Eying 2016 presidential run, Paul reaching out beyond GOP's 'traditional constituencies'
CEDAR RAPIDS — Rand Paul says he doesn’t know if he’s running for president.
After a three-day, 700-plus mile tour of Iowa that included 10 appearances, numerous interviews and endorsements of Republican candidates, he didn’t seem to leave much doubt.
The Iowa visit doesn’t mean he’s running for president, Paul cautioned.
“No matter what my future plans are, obviously, if you want to draw attention to either how you grow the GOP, how you grow the national party, or how we would win elections nationally, you come to Iowa and people pay attention,” Paul said.
An indication of how convinced people are that the first-term senator from Kentucky is running was the national and international media that followed him as well as the steady stream of critiques and criticisms from both the left and right.
Paul spent much of his time talking about how to grow the Republican Party beyond what he called its “traditional constituencies.”
“We need more of the African American vote, more Hispanic vote, we need more youth vote, we need more worker vote,” he told audiences of mostly middle-age and older whites.
Paul has been making an effort to reach those blocs. He’s gone to predominately black Howard University, Harvard and the University of California at Berkeley and meets with the NAACP and the Urban League — “segments that we haven’t been trying hard enough with.”
Showing up “will help a bit,” Paul said, “but you have to have something to say.”
Paul, 51, an ophthalmologist by training, thinks he has something to say to those groups.
From the back seat of an SUV as he traveled from Cedar Rapids to Iowa City, his legs crossed to show off faded bluejeans and worn cowboy boots, Paul talked about how the criminal justice and education systems have “disproportionately disadvantaged racial minorities” and there has been a “racial outcome to the war on drugs — and I’m going to end that.”
Another kind of reform he favors puts him at odds with some segments of the GOP and that’s immigration reform.
Paul went so far as to say he could vote for immigration reform that includes President Barack Obama’s deferred deportation policy for illegal immigrants who were brought to this country as children if — and he includes this caveat in nearly every sentence on the subject — the borders are secured.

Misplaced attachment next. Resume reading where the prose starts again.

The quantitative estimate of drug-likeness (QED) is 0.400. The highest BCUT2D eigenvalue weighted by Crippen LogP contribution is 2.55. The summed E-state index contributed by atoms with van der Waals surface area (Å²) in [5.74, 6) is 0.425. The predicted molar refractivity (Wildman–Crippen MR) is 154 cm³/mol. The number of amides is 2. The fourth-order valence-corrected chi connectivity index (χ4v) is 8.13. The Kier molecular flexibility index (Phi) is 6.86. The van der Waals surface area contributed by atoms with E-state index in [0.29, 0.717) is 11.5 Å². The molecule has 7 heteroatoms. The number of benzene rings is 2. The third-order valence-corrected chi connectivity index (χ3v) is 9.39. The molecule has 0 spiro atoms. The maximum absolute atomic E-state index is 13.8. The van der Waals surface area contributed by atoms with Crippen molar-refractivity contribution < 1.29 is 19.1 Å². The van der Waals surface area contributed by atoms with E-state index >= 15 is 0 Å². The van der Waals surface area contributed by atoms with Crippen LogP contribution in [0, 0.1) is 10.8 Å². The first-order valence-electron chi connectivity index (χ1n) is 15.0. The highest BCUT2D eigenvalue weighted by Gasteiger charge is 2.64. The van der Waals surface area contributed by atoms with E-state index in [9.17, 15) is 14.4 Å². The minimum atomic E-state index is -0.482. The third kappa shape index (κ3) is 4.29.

“If immigration reform doesn’t secure the border, if you accommodate people who broke law, but don’t secure the border, more people will come,” he said. “It will be a beacon that we don’t care, so come to America.”
Republicans, he continued, need to show that they welcome legal immigration.
“I can even be for something that finds a place for some of those who came here illegally, but not until the border is entirely secure,” he said. “You can’t have reform if forgiveness precedes border security.”
Although Paul sounds many of the same libertarian themes as his father, former Texas Rep. Ron Paul, who unsuccessfully sought the GOP presidential nomination, he’s not carrying on his father’s campaign.
Ron Paul, he said, had the support of between 10 percent and 20 percent of the Republican Party and there’s some overlap among their supporters.
“That gives a base of support for us to begin with, but this election has to be about me and a bigger vision for the party and has to include more votes, frankly,” Paul said. “We’re looking at building a coalition big enough and broad enough to win.”
Paul’s confident his message of smaller government, less regulation, more freedom, the defense of privacy and less heavy-handed involvement in world affairs will resonate beyond traditional GOP voters and be his strength should he decide to run.
“The libertarian flare to Republican policy, most of that appeals beyond the party,” he said.
And his weakness?
“There’s only good stuff. Do you think I know any bad stuff about myself?” he said with a grin. “It’s all good stuff.”
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